Bill & Melinda Gates Foundation doubles down on health partnership with South Korea — report
As drugmakers race to bring Omicron-specific vaccines to market, the Bill & Melinda Gates Foundation is already focused on the next pandemic. And on Tuesday, the Microsoft founder reportedly agreed to double down on the foundation’s partnership with South Korea.
The Bill & Melinda Gates Foundation and South Korea have pledged to collaborate on projects such as a global health research fund, and work with other health organizations like CEPI to address disparities and advance programs in infectious diseases, Reuters and the Associated Press reported.
“I am confident that with these steps we can continue to radically improve global health, to cut the number of children dying in half again, to eradicate diseases like polio, measles and malaria, and improve the lives of all humans,” Gates said in a speech to South Korean lawmakers, per the AP.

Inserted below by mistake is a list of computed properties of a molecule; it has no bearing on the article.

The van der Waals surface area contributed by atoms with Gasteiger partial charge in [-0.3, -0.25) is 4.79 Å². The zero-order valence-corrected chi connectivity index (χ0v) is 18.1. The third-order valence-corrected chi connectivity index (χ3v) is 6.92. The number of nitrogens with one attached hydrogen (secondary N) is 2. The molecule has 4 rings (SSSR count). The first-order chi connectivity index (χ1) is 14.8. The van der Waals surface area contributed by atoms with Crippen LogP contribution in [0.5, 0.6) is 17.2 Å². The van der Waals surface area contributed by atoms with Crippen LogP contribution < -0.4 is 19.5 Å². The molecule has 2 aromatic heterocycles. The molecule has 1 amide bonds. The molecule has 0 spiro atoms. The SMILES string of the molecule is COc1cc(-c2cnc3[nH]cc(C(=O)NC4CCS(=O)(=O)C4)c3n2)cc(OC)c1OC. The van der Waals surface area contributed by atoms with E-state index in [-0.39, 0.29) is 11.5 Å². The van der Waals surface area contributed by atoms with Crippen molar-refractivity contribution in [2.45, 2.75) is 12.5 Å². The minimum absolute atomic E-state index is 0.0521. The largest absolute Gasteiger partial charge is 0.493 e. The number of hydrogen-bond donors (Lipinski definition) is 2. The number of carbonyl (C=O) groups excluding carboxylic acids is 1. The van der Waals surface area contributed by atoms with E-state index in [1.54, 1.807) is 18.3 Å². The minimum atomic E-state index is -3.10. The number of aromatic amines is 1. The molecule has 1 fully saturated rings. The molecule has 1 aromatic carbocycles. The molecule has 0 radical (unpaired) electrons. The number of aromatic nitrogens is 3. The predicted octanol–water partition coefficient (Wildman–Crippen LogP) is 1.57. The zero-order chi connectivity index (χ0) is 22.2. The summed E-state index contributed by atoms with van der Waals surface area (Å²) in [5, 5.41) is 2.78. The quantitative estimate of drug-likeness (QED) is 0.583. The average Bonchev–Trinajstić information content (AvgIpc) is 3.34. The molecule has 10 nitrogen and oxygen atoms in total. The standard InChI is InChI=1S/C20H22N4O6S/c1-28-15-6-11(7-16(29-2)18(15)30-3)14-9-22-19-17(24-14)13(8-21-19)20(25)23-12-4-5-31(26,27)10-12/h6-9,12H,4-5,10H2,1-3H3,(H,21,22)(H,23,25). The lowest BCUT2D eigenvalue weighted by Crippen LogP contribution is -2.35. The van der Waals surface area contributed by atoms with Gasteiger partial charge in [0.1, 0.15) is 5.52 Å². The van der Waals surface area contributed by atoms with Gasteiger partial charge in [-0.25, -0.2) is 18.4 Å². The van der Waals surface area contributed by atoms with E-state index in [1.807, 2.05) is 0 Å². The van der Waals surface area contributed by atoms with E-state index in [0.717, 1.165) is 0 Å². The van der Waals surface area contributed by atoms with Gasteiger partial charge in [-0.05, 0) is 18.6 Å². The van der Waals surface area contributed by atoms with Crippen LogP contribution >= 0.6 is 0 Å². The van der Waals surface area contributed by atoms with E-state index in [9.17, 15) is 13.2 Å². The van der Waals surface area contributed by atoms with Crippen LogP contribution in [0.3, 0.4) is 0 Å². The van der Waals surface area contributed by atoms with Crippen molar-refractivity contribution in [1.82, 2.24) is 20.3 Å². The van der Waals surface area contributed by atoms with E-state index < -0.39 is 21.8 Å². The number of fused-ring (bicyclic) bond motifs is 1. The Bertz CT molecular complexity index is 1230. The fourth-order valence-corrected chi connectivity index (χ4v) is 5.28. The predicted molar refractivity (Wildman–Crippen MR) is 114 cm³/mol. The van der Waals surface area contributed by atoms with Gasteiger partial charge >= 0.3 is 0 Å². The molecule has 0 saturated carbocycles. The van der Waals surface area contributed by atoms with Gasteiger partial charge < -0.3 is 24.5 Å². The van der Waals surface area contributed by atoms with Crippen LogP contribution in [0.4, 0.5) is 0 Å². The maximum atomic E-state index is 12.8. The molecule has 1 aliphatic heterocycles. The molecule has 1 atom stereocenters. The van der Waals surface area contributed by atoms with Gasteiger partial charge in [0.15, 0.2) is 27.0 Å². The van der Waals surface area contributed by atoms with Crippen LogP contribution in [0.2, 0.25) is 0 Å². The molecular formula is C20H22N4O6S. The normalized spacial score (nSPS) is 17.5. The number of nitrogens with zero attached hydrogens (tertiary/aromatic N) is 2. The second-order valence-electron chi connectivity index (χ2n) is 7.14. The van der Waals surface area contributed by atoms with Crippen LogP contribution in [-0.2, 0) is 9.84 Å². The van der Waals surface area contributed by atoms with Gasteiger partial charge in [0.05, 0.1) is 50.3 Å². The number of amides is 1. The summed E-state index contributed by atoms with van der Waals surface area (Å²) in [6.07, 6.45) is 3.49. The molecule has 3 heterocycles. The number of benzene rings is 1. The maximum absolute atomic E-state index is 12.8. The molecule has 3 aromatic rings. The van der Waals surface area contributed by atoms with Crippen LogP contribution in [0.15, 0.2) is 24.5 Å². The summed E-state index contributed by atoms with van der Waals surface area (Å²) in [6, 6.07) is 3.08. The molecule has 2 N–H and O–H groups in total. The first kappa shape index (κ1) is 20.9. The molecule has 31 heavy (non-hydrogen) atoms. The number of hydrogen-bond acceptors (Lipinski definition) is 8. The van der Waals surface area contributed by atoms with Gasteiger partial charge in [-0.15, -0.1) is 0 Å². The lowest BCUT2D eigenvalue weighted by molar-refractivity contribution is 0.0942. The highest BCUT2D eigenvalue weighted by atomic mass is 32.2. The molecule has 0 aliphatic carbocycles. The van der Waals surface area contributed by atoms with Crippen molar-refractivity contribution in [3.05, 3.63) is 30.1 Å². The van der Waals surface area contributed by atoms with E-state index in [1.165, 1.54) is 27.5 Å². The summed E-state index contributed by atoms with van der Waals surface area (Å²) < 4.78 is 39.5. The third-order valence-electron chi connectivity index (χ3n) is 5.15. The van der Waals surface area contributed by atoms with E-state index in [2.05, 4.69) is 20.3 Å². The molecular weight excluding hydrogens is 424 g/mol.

SK Group, South Korea’s second largest conglomerate, also announced on Tuesday that it’s co-leading a $750 million funding round with Gates for TerraPower, a US-based developer of nuclear reactors. While carbon-free power is one of TerraPower’s main focuses, the company also has the ability to produce the medical radioisotope Actinium-225 (Ac-225), which is used as a raw material in some cancer therapies.
“Whether it’s addressing climate change with carbon-free advanced nuclear energy, or fighting cancer with nuclear isotopes, our team is deploying technology solutions and investors across the world are taking note,” TerraPower CEO Chris Levesque said in a statement.
The Gates foundation has struck a series of recent deals aiming to curb infectious diseases, including a $90 million funding round with the Novo Nordisk Foundation and Open Philanthropy back in March to support a new initiative called Pandemic Antiviral Discovery (PAD). The foundation also expanded its partnership with Vir Biotechnology back in January for its T-cell vaccine program.